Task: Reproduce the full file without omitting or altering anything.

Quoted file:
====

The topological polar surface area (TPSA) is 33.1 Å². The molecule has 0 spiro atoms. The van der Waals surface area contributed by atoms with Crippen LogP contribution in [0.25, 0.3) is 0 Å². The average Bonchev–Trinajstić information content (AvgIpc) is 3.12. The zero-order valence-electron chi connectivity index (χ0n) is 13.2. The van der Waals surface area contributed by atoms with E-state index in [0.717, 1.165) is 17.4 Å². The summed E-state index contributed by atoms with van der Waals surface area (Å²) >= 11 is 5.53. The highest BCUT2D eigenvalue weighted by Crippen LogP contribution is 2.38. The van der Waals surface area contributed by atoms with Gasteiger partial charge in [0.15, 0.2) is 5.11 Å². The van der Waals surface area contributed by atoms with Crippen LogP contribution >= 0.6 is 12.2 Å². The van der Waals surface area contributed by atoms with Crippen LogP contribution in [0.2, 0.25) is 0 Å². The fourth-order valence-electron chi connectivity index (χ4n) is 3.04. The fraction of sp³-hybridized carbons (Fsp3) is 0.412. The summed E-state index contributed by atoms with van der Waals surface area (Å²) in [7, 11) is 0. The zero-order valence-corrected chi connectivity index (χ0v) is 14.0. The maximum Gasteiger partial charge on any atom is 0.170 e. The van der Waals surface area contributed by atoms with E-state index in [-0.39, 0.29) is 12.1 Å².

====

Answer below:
The topological polar surface area (TPSA) is 33.1 Å². The molecule has 0 spiro atoms. The van der Waals surface area contributed by atoms with Crippen LogP contribution in [0.25, 0.3) is 0 Å². The average Bonchev–Trinajstić information content (AvgIpc) is 3.12. The zero-order valence-electron chi connectivity index (χ0n) is 13.2. The van der Waals surface area contributed by atoms with E-state index in [0.717, 1.165) is 17.4 Å². The summed E-state index contributed by atoms with van der Waals surface area (Å²) >= 11 is 5.53. The highest BCUT2D eigenvalue weighted by Crippen LogP contribution is 2.38. The van der Waals surface area contributed by atoms with Gasteiger partial charge in [0.15, 0.2) is 5.11 Å². The van der Waals surface area contributed by atoms with Crippen LogP contribution >= 0.6 is 12.2 Å². The van der Waals surface area contributed by atoms with Crippen LogP contribution in [0.2, 0.25) is 0 Å². The fourth-order valence-electron chi connectivity index (χ4n) is 3.04. The fraction of sp³-hybridized carbons (Fsp3) is 0.412. The summed E-state index contributed by atoms with van der Waals surface area (Å²) in [7, 11) is 0. The zero-order valence-corrected chi connectivity index (χ0v) is 14.0. The maximum Gasteiger partial charge on any atom is 0.170 e. The van der Waals surface area contributed by atoms with E-state index in [-0.39, 0.29) is 12.1 Å².